Iron ore prices
Integrated operations have been one of the factors driving steel companies’ recent performances. Iron ore and coal mining fall under steel companies’ upstream operations. Steel companies such as ArcelorMittal (MT), U.S. Steel (X), Gerdau (GGB), and POSCO (PKX) have different degrees of vertical integration.
When raw materials such as iron ore and coal are trading higher, steel companies that produce them through captive mines are at a competitive advantage. However, when the prices of these commodities (GCC) are lower, vertically integrated steel companies are at a competitive disadvantage.
Last year, integrated steelmakers were under pressure due to falling iron ore prices. Lower iron ore prices meant that integrated steel producers were not able to enjoy the benefits of lower seaborne iron ore prices. ArcelorMittal’s mining segment has posted lower EBITDA (earnings before interest, taxes, depreciation, and amortization) in the recent quarters as can be seen in the graph above. Though the company has been working to reduce the unit production costs, the fall in iron ore prices was so severe that the cost savings were not able to fully offset the impact of lower iron ore prices.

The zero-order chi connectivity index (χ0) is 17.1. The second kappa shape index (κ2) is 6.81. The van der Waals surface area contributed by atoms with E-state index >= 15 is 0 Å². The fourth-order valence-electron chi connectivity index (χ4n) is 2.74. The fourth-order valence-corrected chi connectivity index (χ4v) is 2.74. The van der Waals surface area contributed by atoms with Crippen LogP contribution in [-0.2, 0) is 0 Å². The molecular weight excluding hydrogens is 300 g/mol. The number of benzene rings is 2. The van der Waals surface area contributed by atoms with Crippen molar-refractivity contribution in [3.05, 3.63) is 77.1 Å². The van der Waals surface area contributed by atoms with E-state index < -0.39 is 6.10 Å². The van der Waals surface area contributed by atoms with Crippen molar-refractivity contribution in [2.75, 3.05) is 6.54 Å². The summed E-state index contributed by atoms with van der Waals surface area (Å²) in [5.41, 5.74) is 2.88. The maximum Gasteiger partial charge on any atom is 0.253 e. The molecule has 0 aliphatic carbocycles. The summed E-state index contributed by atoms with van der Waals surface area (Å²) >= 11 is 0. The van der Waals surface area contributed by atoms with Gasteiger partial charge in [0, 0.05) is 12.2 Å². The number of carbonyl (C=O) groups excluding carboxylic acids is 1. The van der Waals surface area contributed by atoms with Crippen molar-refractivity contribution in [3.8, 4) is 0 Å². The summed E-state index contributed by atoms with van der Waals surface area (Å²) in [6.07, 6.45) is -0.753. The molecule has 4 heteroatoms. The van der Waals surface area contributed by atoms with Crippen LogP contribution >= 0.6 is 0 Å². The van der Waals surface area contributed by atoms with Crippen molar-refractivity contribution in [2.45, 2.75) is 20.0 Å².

ArcelorMittal has outperformed some of the other steelmakers in the last couple of weeks. Some of this outperformance is also possibly due to the spike in iron ore prices. We could see weakness in MT if iron ore prices fall further. However, AK Steel might gain if the iron ore prices fall further. We’ll discuss more on this in the next part of the series.